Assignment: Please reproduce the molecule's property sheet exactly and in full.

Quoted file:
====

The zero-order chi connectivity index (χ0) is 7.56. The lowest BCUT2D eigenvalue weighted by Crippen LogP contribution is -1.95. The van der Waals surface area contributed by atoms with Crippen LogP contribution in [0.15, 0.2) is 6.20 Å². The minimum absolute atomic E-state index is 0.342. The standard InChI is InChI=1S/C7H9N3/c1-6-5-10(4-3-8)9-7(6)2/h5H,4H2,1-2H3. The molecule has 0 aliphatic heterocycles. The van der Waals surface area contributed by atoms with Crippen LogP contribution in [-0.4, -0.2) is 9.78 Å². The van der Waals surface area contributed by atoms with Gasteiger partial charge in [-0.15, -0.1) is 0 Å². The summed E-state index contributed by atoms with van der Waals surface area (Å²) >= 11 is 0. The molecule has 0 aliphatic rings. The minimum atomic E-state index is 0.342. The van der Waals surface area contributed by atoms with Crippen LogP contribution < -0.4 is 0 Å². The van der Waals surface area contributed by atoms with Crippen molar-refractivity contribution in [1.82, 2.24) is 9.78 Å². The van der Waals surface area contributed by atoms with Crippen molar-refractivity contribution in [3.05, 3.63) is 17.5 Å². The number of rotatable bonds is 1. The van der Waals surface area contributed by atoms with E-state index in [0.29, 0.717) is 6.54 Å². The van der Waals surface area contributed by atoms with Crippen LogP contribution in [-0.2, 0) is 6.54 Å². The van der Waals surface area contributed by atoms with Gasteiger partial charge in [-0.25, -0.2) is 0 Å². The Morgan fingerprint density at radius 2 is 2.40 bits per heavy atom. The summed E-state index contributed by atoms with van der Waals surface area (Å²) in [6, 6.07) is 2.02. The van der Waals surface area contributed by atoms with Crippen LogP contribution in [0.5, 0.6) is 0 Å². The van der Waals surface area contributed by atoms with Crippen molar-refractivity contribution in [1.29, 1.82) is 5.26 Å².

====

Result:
The zero-order chi connectivity index (χ0) is 7.56. The lowest BCUT2D eigenvalue weighted by Crippen LogP contribution is -1.95. The van der Waals surface area contributed by atoms with Crippen LogP contribution in [0.15, 0.2) is 6.20 Å². The minimum absolute atomic E-state index is 0.342. The standard InChI is InChI=1S/C7H9N3/c1-6-5-10(4-3-8)9-7(6)2/h5H,4H2,1-2H3. The molecule has 0 aliphatic heterocycles. The van der Waals surface area contributed by atoms with Crippen LogP contribution in [-0.4, -0.2) is 9.78 Å². The van der Waals surface area contributed by atoms with Gasteiger partial charge in [-0.15, -0.1) is 0 Å². The summed E-state index contributed by atoms with van der Waals surface area (Å²) >= 11 is 0. The molecule has 0 aliphatic rings. The minimum atomic E-state index is 0.342. The van der Waals surface area contributed by atoms with Crippen LogP contribution < -0.4 is 0 Å². The van der Waals surface area contributed by atoms with Crippen molar-refractivity contribution in [1.82, 2.24) is 9.78 Å². The van der Waals surface area contributed by atoms with Crippen molar-refractivity contribution in [3.05, 3.63) is 17.5 Å². The number of rotatable bonds is 1. The van der Waals surface area contributed by atoms with E-state index in [0.29, 0.717) is 6.54 Å². The van der Waals surface area contributed by atoms with Crippen LogP contribution in [-0.2, 0) is 6.54 Å². The van der Waals surface area contributed by atoms with Gasteiger partial charge in [-0.25, -0.2) is 0 Å². The Morgan fingerprint density at radius 2 is 2.40 bits per heavy atom. The summed E-state index contributed by atoms with van der Waals surface area (Å²) in [6, 6.07) is 2.02. The van der Waals surface area contributed by atoms with Crippen LogP contribution in [0.5, 0.6) is 0 Å². The van der Waals surface area contributed by atoms with Crippen molar-refractivity contribution in [1.29, 1.82) is 5.26 Å².